Another atrocity, other surge of grief and fear, and there like clockwork was the UK’s biggest troll. Hours after the explosion at the Manchester Arena that killed 22 mostly young and female concert goers, Katie Hopkins weighed in with a very on-brand tweet calling for a “final solution” to the complex issue of terrorism.

She quickly deleted it, replacing the offending phrase with the words “true solution”, but did not tone down the essentially fascist message. Few thought it had been an innocent mistake on the part of someone unaware of the historical connotations of those two words.  And no matter how many urged their fellow web users not to give Hopkins the attention she craved, it still sparked angry tweets, condemnatory news articles and even reports to the police.

Hopkins has lost her presenting job at LBC radio, but she is yet to lose her column at Mail Online, and it’s quite likely she won’t.

Mail Online and its print counterpart The Daily Mail have regularly shown they are prepared to go down the deliberately divisive path Hopkins was signposting. But even if the site's managing editor Martin Clarke was secretly a liberal sandal-wearer, there are also very good economic reasons for Mail Online to stick with her. The extreme and outrageous is great at gaining attention, and attention is what makes money for Mail Online.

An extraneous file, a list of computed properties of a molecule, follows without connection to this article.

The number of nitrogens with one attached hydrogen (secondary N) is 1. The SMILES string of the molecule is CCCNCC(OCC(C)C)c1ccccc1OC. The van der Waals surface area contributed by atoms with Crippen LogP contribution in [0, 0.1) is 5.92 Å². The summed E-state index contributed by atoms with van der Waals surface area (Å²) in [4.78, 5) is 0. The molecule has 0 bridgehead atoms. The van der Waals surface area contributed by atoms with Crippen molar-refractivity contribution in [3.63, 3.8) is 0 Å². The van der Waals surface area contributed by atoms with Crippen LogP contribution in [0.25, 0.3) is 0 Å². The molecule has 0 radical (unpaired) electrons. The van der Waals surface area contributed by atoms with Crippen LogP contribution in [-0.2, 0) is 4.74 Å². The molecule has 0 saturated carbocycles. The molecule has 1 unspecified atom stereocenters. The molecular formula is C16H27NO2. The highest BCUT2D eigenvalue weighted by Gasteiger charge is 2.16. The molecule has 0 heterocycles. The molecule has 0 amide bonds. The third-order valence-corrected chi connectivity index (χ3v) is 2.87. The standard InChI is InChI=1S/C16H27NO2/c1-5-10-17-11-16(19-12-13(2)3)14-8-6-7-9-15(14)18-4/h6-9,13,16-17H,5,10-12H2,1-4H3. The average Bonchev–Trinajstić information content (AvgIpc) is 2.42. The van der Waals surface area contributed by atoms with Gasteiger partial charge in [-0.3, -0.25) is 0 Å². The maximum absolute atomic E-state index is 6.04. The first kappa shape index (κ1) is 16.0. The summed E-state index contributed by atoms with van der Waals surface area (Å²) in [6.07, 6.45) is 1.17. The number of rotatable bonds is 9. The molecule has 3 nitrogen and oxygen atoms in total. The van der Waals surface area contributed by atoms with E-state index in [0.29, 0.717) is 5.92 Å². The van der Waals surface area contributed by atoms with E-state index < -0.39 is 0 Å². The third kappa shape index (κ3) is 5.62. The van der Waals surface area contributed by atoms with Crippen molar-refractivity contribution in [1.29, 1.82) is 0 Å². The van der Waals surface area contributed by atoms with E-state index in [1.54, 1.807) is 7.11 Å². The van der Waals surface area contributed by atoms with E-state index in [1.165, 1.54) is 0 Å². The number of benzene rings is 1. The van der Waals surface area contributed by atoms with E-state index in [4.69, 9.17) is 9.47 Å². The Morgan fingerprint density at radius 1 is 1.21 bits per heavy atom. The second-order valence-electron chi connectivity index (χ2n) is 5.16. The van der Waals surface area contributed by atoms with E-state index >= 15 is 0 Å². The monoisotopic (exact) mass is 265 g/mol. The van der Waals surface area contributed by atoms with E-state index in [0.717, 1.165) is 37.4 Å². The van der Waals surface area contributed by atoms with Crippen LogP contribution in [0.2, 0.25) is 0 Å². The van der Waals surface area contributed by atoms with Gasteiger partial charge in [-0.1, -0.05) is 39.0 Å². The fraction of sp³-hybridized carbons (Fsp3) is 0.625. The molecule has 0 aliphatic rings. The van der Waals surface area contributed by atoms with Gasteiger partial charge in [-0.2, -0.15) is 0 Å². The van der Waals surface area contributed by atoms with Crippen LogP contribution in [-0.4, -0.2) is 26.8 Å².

It is ironic that Hopkins’s career was initially helped by TV’s attempts to provide balance. Producers could rely on her to provide a counterweight to even the most committed and rational bleeding-heart liberal.

As Patrick Smith, a former media specialist who is currently a senior reporter at BuzzFeed News points out: “It’s very difficult for producers who are legally bound to be balanced, they will sometimes literally have lawyers in the room.”

“That in a way is why some people who are skirting very close or beyond the bounds of taste and decency get on air.”

But while TV may have made Hopkins, it is online where her extreme views perform best.  As digital publishers have learned, the best way to get the shares, clicks and page views that make them money is to provoke an emotional response. And there are few things as good at provoking an emotional response as extreme and outrageous political views.

And in many ways it doesn’t matter whether that response is negative or positive. Those who complain about what Hopkins says are also the ones who draw attention to it – many will read what she writes in order to know exactly why they should hate her.

Of course using outrageous views as a sales tactic is not confined to the web – The Daily Mail prints columns by Sarah Vine for a reason - but the risks of pushing the boundaries of taste and decency are greater in a linear, analogue world. Cancelling a newspaper subscription or changing radio station is a simpler and often longer-lasting act than pledging to never click on a tempting link on Twitter or Facebook. LBC may have had far more to lose from sticking with Hopkins than Mail Online does, and much less to gain. Someone prepared to say what Hopkins says will not be out of work for long.